Tomato stakes

Line them up exactly with the tomato stems.

Make sure you line the stakes up with the tomato stems. Next tie them up. This is easiest if you have been removing lower leaves and suckers from the tomatoes, and if the tomatoes haven’t gotten big and rolled over. I didn’t mention that? I’ve been busy. I like to remove lower leaves because those will catch the soil born diseases first, and suckers because I don’t want too thick a tangle of stems. You want to have good air flow and you want to see your fruit as it ripens. Anyway, I like to tie them with jute twine because it is cheap and in the fall you can just burn it all. You can get a big roll of jute twine at the hardware store for about $13. It comes in a paper sheath which helps it to stay together. This is good towards the end of the  roll, when it starts getting tanglesome. Tie one end to the end stake about a foot off the ground- it will stretch in the rain- and run it along the row, tucking it under the plants as you go. At each stake you see loop the twine, being careful to keep it taut. Go down to the end, come around the other side, and come back, tying the cut end of the twine to the same stake. Your plants are trapped between two pieces of twine and can’t lie down in the mud.

tying up tomatoes

If you do it early when the plants are small you can train them better.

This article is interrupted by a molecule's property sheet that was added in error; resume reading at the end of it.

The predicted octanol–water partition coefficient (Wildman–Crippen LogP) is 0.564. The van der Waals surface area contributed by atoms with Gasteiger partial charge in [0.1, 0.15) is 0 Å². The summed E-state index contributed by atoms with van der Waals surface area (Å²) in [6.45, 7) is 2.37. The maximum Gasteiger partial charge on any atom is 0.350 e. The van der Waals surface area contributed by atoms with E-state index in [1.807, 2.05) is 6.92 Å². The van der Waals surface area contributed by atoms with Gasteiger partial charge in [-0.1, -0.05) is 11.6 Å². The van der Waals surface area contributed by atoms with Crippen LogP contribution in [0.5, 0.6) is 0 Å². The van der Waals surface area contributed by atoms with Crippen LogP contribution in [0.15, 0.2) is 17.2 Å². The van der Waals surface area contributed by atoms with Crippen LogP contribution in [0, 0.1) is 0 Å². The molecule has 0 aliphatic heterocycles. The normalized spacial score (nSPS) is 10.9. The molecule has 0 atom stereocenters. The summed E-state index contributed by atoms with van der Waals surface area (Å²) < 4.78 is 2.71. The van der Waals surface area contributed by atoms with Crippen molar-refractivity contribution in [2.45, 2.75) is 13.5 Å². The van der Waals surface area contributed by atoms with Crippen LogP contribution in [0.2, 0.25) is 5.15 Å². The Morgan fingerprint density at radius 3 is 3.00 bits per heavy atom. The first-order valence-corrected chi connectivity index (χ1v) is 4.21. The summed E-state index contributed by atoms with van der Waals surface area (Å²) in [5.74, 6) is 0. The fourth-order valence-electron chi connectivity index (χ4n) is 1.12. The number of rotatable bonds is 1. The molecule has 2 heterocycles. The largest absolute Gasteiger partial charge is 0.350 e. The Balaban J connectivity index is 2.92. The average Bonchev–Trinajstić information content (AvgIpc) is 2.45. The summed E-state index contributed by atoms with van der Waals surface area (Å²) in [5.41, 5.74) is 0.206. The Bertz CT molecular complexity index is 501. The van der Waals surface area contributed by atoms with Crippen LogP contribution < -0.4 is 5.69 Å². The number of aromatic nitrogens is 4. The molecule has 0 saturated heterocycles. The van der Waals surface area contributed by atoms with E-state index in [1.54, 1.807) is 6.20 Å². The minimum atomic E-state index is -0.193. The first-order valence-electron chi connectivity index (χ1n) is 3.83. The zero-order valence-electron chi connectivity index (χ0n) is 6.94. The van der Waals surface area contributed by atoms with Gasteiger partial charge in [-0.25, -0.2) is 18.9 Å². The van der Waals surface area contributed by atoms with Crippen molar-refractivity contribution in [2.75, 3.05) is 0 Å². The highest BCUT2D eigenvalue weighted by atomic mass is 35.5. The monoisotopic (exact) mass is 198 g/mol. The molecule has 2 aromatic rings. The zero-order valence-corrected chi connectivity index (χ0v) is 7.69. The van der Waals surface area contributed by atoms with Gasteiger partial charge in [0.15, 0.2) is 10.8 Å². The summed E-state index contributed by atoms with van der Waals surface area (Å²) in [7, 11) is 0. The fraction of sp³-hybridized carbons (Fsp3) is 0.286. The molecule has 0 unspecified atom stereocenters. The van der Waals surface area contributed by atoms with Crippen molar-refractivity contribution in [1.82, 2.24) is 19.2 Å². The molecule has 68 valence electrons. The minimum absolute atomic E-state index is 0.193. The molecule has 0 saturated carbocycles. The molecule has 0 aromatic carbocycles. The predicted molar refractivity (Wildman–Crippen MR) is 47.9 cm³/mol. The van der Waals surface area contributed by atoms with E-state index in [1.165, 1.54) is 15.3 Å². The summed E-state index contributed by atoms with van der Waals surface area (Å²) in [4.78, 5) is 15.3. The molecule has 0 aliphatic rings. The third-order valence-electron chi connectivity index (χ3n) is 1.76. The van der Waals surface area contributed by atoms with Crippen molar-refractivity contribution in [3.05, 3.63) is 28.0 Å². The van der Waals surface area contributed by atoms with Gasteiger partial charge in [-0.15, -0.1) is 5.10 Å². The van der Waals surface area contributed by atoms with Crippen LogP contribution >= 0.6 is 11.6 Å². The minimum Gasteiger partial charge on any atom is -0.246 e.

Go along and pull and tuck everything into place. Be gentle- damage can allow the entrance of disease. You will need to add another layer soon. Eventually the whole thing will look like a tomato hedge. Don’t be afraid to prune, but do so on a dry day, and only one plant at a time, or you could spread disease with your cutting tool.

For now I am skimming up and down the rows with a weeder wedge. This handy tool slides along just below the surface and lops off weeds. It also skims under grass roots. So while it doesn’t kill everything, the easy action is like mopping the floor, and as long as you are careful not to hit your plants, it’s a big help. This really works best when the ground is not wet. It is really best to stay out of the garden when it is wet, because you compact the soil. Also if you work with the tomatoes when they are wet you can spread spores.

Once everything is planted and I have a moment to breathe, my husband and I will lay strips of old carpet down the rows. This smothers weeds, keeps down soil splash, and even retains moisture. Good carpet will last a long time. I have some that’s been out here 7 years. It’s a great use for stained carpet. Get a cheap serrated bread knife and saw the carpet into strips. It is easy. The strips should be as long as possible and as wide as your rows, which is generally 2 1/2-3 feet if you have a lot of space, but at least wide enough to sit down and do some hand weeding. You can also lay these strips over something you want to compost by dragging it sideways, and voila, you have some clean bare ground where the carpet was. Of course it might be a bit compacted from being a walkway, but you can easily work it up.

That’s all for today!